React Now

Latest stories from i100
Have you tried new the Independent Digital Edition apps?
iJobs Job Widget
iJobs General

HR Advisor - East Anglia - Field-based

£35000 per annum: Ashdown Group: To be considered for this position you will n...

Quantitative Analyst (Financial Services, Graduate, SQL, VBA)

£45000 per annum: Harrington Starr: Quantitative Analyst (Financial Services, ...

Application Support Engineer (C++, .NET, VB, Perl, Bash, SQL)

Negotiable: Harrington Starr: Application Support Engineer (C++, .NET, VB, Per...

C# .NET Software Developer (Client-Side, SQL, VB6, WinForms)

Negotiable: Harrington Starr: C# .NET Software Developer (Client-Side, SQL, VB...

Day In a Page

Read Next
Jihadist militants leading away captured Iraqi soldiers in Tikrit, Iraq, in June  

Middle East crisis: We know all too much about the cruelty of Isis – but all too little about who they are

Robert Fisk
India's philosopher, environmental activist, author and eco feminist Vandana Shiva arrives to give a press conference focused on genetically modified seeds on October 10, 2012  

Meet Vandana Shiva: The deserving heir to Mahatma Ghandi's legacy

Peter Popham
Middle East crisis: We know all too much about the cruelty of Isis – but all too little about who they are

We know all too much about the cruelty of Isis – but all too little about who they are

Now Obama has seen the next US reporter to be threatened with beheading, will he blink, asks Robert Fisk
Neanderthals lived alongside humans for centuries, latest study shows

Final resting place of our Neanderthal neighbours revealed

Bones dated to 40,000 years ago show species may have died out in Belgium species co-existed
Scottish independence: The new Scots who hold fate of the UK in their hands

The new Scots who hold fate of the UK in their hands

Scotland’s immigrants are as passionate about the future of their adopted nation as anyone else
Britain's ugliest buildings: Which monstrosities should be nominated for the Dead Prize?

Blight club: Britain's ugliest buildings

Following the architect Cameron Sinclair's introduction of the Dead Prize, an award for ugly buildings, John Rentoul reflects on some of the biggest blots on the UK landscape
eBay's enduring appeal: Online auction site is still the UK's most popular e-commerce retailer

eBay's enduring appeal

The online auction site is still the UK's most popular e-commerce site
Culture Minister Ed Vaizey: ‘lack of ethnic minority and black faces on TV is weird’

'Lack of ethnic minority and black faces on TV is weird'

Culture Minister Ed Vaizey calls for immediate action to address the problem
Artist Olafur Eliasson's latest large-scale works are inspired by the paintings of JMW Turner

Magic circles: Artist Olafur Eliasson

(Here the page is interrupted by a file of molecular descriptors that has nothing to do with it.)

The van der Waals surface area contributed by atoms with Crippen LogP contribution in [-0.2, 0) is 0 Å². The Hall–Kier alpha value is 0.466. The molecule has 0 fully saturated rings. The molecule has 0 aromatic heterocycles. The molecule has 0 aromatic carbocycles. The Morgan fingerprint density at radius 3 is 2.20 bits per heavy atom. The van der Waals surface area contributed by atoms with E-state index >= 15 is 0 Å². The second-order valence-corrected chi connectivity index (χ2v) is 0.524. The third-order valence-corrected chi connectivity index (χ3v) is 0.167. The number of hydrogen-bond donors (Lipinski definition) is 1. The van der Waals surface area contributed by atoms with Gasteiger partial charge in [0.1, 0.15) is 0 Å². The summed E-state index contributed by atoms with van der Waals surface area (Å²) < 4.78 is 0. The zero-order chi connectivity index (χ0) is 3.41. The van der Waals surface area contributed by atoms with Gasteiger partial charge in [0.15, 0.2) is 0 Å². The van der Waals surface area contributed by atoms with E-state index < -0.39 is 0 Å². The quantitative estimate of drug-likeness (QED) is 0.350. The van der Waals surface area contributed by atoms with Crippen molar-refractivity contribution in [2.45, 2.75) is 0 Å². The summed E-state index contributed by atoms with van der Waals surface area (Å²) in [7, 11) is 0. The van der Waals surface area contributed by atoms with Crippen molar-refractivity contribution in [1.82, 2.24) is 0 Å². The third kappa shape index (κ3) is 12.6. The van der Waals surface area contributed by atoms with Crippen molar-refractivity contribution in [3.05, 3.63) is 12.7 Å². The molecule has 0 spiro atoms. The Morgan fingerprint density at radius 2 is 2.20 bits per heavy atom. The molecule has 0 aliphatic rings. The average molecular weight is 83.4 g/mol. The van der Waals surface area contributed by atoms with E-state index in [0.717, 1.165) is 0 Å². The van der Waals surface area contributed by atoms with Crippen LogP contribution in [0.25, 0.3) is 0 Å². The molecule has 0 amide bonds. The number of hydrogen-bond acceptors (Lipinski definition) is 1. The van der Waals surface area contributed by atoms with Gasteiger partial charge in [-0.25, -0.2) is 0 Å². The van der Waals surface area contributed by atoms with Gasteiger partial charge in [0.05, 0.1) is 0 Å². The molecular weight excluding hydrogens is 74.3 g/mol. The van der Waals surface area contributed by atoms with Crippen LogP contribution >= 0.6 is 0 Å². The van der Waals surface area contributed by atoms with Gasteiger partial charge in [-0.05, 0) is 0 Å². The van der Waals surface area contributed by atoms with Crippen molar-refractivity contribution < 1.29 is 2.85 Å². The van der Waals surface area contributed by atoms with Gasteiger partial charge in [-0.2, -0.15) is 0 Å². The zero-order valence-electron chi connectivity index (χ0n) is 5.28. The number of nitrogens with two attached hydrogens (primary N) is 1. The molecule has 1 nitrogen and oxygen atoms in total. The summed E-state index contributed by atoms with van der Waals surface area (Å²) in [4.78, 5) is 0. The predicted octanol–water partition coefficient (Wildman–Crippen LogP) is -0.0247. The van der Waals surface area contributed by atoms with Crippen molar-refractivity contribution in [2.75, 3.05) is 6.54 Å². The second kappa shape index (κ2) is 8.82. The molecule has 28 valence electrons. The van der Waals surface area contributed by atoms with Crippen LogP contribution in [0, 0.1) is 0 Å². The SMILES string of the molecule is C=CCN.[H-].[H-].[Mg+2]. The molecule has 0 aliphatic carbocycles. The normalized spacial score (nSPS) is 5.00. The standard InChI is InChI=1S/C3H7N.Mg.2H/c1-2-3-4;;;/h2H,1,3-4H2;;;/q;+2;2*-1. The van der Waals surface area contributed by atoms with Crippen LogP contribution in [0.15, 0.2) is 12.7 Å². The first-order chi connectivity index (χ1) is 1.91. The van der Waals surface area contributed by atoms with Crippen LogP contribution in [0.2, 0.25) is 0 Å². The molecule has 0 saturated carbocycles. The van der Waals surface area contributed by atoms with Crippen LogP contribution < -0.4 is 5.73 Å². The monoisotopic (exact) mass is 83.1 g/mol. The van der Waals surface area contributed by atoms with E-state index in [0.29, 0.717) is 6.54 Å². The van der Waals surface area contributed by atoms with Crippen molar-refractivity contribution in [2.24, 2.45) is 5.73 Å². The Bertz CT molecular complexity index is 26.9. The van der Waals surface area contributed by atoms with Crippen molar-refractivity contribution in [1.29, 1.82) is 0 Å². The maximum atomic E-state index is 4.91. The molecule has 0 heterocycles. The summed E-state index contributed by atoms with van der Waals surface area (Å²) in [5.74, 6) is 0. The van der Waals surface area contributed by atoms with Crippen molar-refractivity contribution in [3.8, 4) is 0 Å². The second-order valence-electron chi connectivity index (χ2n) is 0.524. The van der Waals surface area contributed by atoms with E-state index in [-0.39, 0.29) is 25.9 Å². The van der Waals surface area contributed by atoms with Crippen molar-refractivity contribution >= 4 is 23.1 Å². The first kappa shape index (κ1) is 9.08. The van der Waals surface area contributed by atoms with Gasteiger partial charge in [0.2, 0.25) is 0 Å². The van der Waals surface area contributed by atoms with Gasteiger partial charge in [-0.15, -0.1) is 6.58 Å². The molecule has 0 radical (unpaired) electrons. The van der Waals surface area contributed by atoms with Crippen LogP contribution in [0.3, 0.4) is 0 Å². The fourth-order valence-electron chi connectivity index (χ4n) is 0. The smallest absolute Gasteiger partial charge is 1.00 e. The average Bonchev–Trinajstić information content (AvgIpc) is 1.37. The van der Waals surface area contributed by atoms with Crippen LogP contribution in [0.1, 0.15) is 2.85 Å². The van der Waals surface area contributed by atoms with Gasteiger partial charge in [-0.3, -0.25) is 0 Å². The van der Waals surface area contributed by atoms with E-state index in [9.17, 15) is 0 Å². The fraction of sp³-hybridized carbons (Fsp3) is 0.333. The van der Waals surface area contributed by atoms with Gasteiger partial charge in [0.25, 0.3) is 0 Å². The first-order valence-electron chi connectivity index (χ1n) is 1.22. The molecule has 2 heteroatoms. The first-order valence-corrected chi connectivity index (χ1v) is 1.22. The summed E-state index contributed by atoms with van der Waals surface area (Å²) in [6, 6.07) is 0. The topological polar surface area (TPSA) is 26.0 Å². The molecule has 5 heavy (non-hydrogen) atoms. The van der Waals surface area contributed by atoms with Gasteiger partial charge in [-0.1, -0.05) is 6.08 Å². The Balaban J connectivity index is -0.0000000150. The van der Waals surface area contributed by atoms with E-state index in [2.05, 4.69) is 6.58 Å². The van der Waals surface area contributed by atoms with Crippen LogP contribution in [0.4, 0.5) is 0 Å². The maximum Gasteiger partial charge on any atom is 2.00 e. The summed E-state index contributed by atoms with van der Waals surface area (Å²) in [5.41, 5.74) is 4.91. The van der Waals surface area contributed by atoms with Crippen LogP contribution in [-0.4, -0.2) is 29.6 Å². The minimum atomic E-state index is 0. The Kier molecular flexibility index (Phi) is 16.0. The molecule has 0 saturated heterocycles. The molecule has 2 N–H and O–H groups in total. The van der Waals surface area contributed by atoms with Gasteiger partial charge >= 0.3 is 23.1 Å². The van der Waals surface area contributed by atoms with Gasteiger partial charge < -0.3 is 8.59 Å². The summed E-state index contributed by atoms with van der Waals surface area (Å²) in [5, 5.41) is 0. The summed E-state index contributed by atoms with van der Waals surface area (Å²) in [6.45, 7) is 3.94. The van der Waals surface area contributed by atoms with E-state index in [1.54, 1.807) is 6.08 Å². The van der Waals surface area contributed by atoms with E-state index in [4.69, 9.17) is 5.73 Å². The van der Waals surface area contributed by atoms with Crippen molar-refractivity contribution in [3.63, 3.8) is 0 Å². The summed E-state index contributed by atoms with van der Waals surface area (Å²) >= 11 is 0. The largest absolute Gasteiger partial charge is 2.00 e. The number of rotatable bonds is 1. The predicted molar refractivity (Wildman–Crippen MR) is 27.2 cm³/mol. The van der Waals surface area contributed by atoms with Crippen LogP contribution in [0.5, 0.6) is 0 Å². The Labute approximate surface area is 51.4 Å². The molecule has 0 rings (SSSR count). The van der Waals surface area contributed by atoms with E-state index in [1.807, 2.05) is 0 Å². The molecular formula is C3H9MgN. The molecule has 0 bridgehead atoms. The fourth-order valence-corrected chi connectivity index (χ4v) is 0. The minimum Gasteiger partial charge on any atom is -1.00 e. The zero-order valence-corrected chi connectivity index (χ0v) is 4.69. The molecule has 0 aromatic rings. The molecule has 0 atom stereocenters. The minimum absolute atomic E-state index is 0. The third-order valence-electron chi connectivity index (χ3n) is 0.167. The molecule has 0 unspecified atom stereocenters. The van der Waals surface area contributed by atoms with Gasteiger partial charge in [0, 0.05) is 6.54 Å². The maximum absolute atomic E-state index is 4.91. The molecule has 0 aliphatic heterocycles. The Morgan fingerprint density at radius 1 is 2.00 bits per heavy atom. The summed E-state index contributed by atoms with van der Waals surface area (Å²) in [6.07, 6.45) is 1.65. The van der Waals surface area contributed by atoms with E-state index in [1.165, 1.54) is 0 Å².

Eliasson's works will go alongside a new exhibition of JMW Turner at Tate Britain. He tells Jay Merrick why the paintings of his hero are ripe for reinvention
Josephine Dickinson: 'A cochlear implant helped me to discover a new world of sound'

Josephine Dickinson: 'How I discovered a new world of sound'

After going deaf as a child, musician and poet Josephine Dickinson made do with a hearing aid for five decades. Then she had a cochlear implant - and everything changed
Greggs Google fail: Was the bakery's response to its logo mishap a stroke of marketing genius?

Greggs gives lesson in crisis management

After a mishap with their logo, high street staple Greggs went viral this week. But, as Simon Usborne discovers, their social media response was anything but half baked
Matthew McConaughey has been singing the praises of bumbags (shame he doesn't know how to wear one)

Matthew McConaughey sings the praises of bumbags

Shame he doesn't know how to wear one. Harriet Walker explains the dos and don'ts of fanny packs
7 best quadcopters and drones

Flying fun: 7 best quadcopters and drones

From state of the art devices with stabilised cameras to mini gadgets that can soar around the home, we take some flying objects for a spin
Joey Barton: ‘I’ve been guilty of getting a bit irate’

Joey Barton: ‘I’ve been guilty of getting a bit irate’

The midfielder returned to the Premier League after two years last weekend. The controversial character had much to discuss after his first game back
Andy Murray: I quit while I’m ahead too often

Andy Murray: I quit while I’m ahead too often

British No 1 knows his consistency as well as his fitness needs working on as he prepares for the US Open after a ‘very, very up and down’ year
Ferguson: In the heartlands of America, a descent into madness

A descent into madness in America's heartlands

David Usborne arrived in Ferguson, Missouri to be greeted by a scene more redolent of Gaza and Afghanistan
BBC’s filming of raid at Sir Cliff’s home ‘may be result of corruption’

BBC faces corruption allegation over its Sir Cliff police raid coverage

Reporter’s relationship with police under scrutiny as DG is summoned by MPs to explain extensive live broadcast of swoop on singer’s home